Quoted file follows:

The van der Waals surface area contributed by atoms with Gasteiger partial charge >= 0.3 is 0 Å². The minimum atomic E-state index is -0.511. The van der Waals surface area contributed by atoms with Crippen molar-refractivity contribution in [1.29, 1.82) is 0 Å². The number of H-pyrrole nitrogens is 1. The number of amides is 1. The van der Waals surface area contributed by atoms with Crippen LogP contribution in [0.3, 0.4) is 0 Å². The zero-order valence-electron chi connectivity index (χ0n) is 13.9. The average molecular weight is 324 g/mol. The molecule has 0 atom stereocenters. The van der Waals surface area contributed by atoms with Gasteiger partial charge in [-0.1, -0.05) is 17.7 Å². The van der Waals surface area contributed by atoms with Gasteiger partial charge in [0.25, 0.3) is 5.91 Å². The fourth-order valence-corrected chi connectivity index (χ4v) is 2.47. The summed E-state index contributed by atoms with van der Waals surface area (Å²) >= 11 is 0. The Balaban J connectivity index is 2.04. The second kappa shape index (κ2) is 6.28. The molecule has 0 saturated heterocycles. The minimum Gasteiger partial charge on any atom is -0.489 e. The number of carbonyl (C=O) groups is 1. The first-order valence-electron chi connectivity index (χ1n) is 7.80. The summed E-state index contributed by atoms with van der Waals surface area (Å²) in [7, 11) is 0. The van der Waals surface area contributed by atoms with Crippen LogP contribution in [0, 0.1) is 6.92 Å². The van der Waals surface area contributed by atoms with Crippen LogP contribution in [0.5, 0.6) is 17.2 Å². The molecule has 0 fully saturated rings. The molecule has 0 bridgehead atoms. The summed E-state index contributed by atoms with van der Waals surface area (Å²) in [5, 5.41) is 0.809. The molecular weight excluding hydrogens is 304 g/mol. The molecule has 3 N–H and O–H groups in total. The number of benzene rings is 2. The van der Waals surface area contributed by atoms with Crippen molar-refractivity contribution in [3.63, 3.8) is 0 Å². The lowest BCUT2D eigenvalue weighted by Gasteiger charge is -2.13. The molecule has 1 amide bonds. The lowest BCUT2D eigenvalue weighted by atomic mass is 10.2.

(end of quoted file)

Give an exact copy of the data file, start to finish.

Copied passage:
The van der Waals surface area contributed by atoms with Gasteiger partial charge >= 0.3 is 0 Å². The minimum atomic E-state index is -0.511. The van der Waals surface area contributed by atoms with Crippen molar-refractivity contribution in [1.29, 1.82) is 0 Å². The number of H-pyrrole nitrogens is 1. The number of amides is 1. The van der Waals surface area contributed by atoms with Crippen LogP contribution in [0.3, 0.4) is 0 Å². The zero-order valence-electron chi connectivity index (χ0n) is 13.9. The average molecular weight is 324 g/mol. The molecule has 0 atom stereocenters. The van der Waals surface area contributed by atoms with Gasteiger partial charge in [-0.1, -0.05) is 17.7 Å². The van der Waals surface area contributed by atoms with Gasteiger partial charge in [0.25, 0.3) is 5.91 Å². The fourth-order valence-corrected chi connectivity index (χ4v) is 2.47. The summed E-state index contributed by atoms with van der Waals surface area (Å²) >= 11 is 0. The Balaban J connectivity index is 2.04. The second kappa shape index (κ2) is 6.28. The molecule has 0 saturated heterocycles. The minimum Gasteiger partial charge on any atom is -0.489 e. The number of carbonyl (C=O) groups is 1. The first-order valence-electron chi connectivity index (χ1n) is 7.80. The summed E-state index contributed by atoms with van der Waals surface area (Å²) in [7, 11) is 0. The van der Waals surface area contributed by atoms with Crippen LogP contribution in [0, 0.1) is 6.92 Å². The van der Waals surface area contributed by atoms with Crippen LogP contribution in [0.5, 0.6) is 17.2 Å². The molecule has 0 fully saturated rings. The molecule has 0 bridgehead atoms. The summed E-state index contributed by atoms with van der Waals surface area (Å²) in [5, 5.41) is 0.809. The molecular weight excluding hydrogens is 304 g/mol. The molecule has 3 N–H and O–H groups in total. The number of benzene rings is 2. The van der Waals surface area contributed by atoms with Crippen molar-refractivity contribution in [3.63, 3.8) is 0 Å². The lowest BCUT2D eigenvalue weighted by Gasteiger charge is -2.13. The molecule has 1 amide bonds. The lowest BCUT2D eigenvalue weighted by atomic mass is 10.2.